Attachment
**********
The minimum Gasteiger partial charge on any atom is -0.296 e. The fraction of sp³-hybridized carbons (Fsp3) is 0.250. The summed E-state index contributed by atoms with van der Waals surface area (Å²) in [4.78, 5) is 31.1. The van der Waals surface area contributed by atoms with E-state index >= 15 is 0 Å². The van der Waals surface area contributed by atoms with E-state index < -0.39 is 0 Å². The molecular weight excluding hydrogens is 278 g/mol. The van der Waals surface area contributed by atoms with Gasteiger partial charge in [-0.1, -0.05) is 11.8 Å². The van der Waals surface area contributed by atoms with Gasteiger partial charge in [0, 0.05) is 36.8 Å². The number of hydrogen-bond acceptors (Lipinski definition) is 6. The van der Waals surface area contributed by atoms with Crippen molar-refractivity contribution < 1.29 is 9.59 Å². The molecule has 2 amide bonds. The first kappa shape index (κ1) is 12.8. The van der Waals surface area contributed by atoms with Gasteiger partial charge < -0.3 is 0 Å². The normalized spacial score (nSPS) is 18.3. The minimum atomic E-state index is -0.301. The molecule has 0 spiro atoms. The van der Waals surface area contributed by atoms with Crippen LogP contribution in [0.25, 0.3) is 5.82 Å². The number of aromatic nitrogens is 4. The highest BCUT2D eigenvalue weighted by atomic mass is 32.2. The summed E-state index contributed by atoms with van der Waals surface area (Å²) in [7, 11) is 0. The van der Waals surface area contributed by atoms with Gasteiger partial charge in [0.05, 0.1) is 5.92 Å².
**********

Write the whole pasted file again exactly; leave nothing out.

The minimum Gasteiger partial charge on any atom is -0.296 e. The fraction of sp³-hybridized carbons (Fsp3) is 0.250. The summed E-state index contributed by atoms with van der Waals surface area (Å²) in [4.78, 5) is 31.1. The van der Waals surface area contributed by atoms with E-state index >= 15 is 0 Å². The van der Waals surface area contributed by atoms with E-state index < -0.39 is 0 Å². The molecular weight excluding hydrogens is 278 g/mol. The van der Waals surface area contributed by atoms with Gasteiger partial charge in [-0.1, -0.05) is 11.8 Å². The van der Waals surface area contributed by atoms with Gasteiger partial charge in [0, 0.05) is 36.8 Å². The number of hydrogen-bond acceptors (Lipinski definition) is 6. The van der Waals surface area contributed by atoms with Crippen molar-refractivity contribution < 1.29 is 9.59 Å². The molecule has 2 amide bonds. The first kappa shape index (κ1) is 12.8. The van der Waals surface area contributed by atoms with Gasteiger partial charge < -0.3 is 0 Å². The normalized spacial score (nSPS) is 18.3. The minimum atomic E-state index is -0.301. The molecule has 0 spiro atoms. The van der Waals surface area contributed by atoms with Crippen LogP contribution in [0.25, 0.3) is 5.82 Å². The number of aromatic nitrogens is 4. The highest BCUT2D eigenvalue weighted by atomic mass is 32.2. The summed E-state index contributed by atoms with van der Waals surface area (Å²) in [7, 11) is 0. The van der Waals surface area contributed by atoms with Gasteiger partial charge in [0.05, 0.1) is 5.92 Å².